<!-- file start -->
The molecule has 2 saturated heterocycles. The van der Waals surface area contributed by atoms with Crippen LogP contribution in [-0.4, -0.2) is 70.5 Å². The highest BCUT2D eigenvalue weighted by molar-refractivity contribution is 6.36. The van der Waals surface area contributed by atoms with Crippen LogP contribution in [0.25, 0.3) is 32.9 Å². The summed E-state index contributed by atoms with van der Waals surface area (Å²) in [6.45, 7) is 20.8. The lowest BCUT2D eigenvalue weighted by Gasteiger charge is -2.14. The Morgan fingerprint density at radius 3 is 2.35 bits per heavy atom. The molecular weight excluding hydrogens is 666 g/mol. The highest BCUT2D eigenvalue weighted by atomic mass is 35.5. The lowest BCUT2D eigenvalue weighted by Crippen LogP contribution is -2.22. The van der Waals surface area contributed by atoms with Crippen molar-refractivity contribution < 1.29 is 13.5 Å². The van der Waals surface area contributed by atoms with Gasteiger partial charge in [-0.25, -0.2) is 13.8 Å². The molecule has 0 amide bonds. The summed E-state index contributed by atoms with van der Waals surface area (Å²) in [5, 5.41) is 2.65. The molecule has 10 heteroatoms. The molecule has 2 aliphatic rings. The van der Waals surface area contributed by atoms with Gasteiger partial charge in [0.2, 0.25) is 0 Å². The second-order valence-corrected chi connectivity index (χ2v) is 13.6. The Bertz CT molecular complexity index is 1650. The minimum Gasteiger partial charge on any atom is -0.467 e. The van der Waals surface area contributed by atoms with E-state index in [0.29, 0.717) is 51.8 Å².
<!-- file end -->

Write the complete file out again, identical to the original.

The molecule has 2 saturated heterocycles. The van der Waals surface area contributed by atoms with Crippen LogP contribution in [-0.4, -0.2) is 70.5 Å². The highest BCUT2D eigenvalue weighted by molar-refractivity contribution is 6.36. The van der Waals surface area contributed by atoms with Crippen LogP contribution in [0.25, 0.3) is 32.9 Å². The summed E-state index contributed by atoms with van der Waals surface area (Å²) in [6.45, 7) is 20.8. The lowest BCUT2D eigenvalue weighted by Gasteiger charge is -2.14. The Morgan fingerprint density at radius 3 is 2.35 bits per heavy atom. The molecular weight excluding hydrogens is 666 g/mol. The highest BCUT2D eigenvalue weighted by atomic mass is 35.5. The lowest BCUT2D eigenvalue weighted by Crippen LogP contribution is -2.22. The van der Waals surface area contributed by atoms with Crippen molar-refractivity contribution < 1.29 is 13.5 Å². The van der Waals surface area contributed by atoms with Gasteiger partial charge in [-0.25, -0.2) is 13.8 Å². The molecule has 0 amide bonds. The summed E-state index contributed by atoms with van der Waals surface area (Å²) in [5, 5.41) is 2.65. The molecule has 10 heteroatoms. The molecule has 2 aliphatic rings. The van der Waals surface area contributed by atoms with Gasteiger partial charge in [0.2, 0.25) is 0 Å². The second-order valence-corrected chi connectivity index (χ2v) is 13.6. The Bertz CT molecular complexity index is 1650. The minimum Gasteiger partial charge on any atom is -0.467 e. The van der Waals surface area contributed by atoms with E-state index in [0.29, 0.717) is 51.8 Å².